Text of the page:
Seven screen veterans have been added to the roster of Screen Australia’s project assessors, as two depart, and a revised set of Feature Film Production Guidelines is announced.
The change sees the departure of assessors Victoria Treole and Matthew Dabner after serving out their contracts as Tristram Miall producer of Strictly Ballroom, Children of the Revolution and The Black Balloon returns.
Treole came under fire last month in the Encore comment thread when a film that she was executive producing, Galore, received funding while she contributed on the assessment board.
Screen Australia followed up the industry concerns of nepotism within the agency by publishing a statement defending its Conflict of Interest Policy.
Glen Boreham, chair of Screen Australia said: “Screen Australia has a rigorous conflict of interest policy to ensure that Board members and industry specialists employed by Screen Australia are not advantaged by their involvement.
“In essence, where an external consultant or Board member declares a conflict of interest in a project, they are then excluded from consideration of and decisions about that project.”
Miall has been working with the agency for the last 18 months on and off as a feature film consultant and this part time position to will see him participate in the consideration all letters of Interest and production investment applications and advise on projects after investment is confirmed.”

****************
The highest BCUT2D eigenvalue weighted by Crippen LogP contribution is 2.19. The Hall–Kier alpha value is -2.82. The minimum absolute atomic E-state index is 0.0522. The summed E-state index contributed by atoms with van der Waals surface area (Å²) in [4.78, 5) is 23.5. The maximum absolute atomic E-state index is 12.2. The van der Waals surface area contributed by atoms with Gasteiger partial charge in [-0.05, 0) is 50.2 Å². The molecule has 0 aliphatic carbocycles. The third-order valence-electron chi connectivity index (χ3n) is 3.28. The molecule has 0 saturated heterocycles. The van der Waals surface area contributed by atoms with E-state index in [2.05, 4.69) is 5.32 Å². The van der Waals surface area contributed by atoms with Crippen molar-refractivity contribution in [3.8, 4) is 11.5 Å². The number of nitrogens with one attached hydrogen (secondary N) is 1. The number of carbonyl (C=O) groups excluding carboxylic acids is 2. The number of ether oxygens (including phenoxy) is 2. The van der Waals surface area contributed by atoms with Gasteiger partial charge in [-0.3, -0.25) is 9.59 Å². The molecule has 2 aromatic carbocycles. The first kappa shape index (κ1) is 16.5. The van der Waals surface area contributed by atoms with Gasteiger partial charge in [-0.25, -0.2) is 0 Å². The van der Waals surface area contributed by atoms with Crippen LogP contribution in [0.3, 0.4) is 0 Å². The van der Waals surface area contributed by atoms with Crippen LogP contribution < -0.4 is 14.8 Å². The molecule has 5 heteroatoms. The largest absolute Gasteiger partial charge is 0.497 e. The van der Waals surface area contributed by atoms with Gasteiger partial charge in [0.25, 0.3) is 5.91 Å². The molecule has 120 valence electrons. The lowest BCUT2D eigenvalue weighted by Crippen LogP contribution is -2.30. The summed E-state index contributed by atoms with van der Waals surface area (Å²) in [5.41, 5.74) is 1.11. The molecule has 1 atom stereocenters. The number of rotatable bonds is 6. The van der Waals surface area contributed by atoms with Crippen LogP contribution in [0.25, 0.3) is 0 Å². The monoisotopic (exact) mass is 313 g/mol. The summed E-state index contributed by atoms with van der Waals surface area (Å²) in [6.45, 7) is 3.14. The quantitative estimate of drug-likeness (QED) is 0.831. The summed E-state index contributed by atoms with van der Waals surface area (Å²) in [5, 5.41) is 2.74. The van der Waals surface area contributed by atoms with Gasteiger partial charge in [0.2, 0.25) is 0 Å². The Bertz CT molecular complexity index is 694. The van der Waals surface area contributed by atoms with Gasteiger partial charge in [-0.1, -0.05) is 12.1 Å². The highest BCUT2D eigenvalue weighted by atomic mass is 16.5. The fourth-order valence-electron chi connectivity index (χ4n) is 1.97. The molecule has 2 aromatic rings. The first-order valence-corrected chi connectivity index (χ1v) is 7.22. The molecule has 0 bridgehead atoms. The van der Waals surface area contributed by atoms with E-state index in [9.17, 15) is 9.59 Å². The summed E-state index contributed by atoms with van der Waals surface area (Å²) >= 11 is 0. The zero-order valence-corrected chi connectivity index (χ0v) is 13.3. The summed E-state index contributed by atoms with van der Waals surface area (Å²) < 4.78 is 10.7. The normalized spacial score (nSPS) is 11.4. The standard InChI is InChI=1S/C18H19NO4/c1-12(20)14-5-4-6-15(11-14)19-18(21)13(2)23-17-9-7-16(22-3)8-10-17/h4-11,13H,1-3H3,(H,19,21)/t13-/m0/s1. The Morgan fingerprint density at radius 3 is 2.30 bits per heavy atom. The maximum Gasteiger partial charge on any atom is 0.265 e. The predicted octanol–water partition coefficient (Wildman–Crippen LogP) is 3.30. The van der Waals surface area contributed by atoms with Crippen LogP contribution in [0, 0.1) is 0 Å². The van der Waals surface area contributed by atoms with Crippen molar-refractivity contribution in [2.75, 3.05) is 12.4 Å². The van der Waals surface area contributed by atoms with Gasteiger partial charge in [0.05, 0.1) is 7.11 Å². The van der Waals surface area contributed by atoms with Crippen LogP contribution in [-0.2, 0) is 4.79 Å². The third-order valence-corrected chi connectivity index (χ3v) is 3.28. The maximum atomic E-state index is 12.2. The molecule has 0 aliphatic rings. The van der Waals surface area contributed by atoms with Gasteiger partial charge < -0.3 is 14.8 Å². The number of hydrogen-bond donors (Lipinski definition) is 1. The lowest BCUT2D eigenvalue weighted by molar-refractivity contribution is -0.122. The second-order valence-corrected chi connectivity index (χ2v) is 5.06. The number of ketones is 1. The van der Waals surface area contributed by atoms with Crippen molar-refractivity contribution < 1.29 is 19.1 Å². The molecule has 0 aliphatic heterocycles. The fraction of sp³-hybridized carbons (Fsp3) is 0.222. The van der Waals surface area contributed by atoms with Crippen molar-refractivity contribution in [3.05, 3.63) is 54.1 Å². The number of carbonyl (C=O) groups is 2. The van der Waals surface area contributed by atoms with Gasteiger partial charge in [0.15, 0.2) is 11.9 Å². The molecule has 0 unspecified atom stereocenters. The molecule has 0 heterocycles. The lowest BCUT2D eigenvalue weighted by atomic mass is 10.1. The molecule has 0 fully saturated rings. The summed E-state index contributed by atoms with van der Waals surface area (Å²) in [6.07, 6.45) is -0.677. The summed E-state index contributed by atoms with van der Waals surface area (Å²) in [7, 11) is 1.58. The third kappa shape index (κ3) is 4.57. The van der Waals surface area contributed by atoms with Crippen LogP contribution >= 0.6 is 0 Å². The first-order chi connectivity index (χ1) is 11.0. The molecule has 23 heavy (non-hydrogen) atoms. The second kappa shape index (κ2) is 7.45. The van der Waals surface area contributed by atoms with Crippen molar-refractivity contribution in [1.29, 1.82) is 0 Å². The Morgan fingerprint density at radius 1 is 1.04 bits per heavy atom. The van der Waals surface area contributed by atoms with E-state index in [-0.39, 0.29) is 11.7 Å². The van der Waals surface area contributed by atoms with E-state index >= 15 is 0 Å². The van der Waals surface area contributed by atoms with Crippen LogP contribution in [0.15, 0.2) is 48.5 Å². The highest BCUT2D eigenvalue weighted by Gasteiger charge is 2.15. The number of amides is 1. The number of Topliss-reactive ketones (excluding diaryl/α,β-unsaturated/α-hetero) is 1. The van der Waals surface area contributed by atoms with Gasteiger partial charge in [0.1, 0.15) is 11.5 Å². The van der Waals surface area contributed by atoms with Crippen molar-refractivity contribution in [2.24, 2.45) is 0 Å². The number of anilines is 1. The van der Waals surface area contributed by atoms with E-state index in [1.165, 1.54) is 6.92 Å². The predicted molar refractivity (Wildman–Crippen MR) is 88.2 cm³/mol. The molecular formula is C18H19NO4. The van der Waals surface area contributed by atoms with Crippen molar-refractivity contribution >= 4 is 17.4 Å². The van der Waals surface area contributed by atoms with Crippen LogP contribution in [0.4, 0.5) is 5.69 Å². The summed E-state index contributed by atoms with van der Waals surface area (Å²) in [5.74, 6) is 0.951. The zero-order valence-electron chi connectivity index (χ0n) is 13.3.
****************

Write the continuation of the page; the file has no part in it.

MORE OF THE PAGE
Miall will be joined in each round of production investment applications by a second specialist from a group of six film-making practitioners that include screenwriter Andrew Bovell, Lantana producer Jan Chapman, Tomorrow, When the War Began editor Marcus D’Arcy, Babe director Chris Noonan, AFTRS director of screen content, Neil Peplow and producer, script consultant and screenwriter Joan Sauers.
In a statement regarding the appointment of the six industry specialists, Ruth Harley, Screen Australia’s Chief Executive said: “External industry specialists bring an independent industry perspective to Screen Australia’s decision-making processes. Having one consistent person available for all funding rounds contributes to a context and depth of knowledge across Screen Australia’s feature film slate. Drawing the other from the group of industry specialists will enable Screen Australia to work with experienced senior practitioners from various disciplines who are actively working in the industry.”
Changes to the Feature Film Production Guidelines will see financing decisions at more board meetings per year, from eight to four. The screen agency said this was to reduce the need for producers to rush a project submission before it’s ready just to make a deadline.
Another change will see Letters of Interest available at an earlier stage in the financing process so that producers can attempt to respond to the marketplace feedback without already being locked into deals.
Harley said: “Screen Australia believes the revised approach will make Letters of Interest a more useful tool in the marketplace by making them available at a slightly earlier stage. The less onerous application process will also be beneficial to producers.”
Harley said the LOI program will be monitored and re-assessed after a period of operation and accept feedback from producers.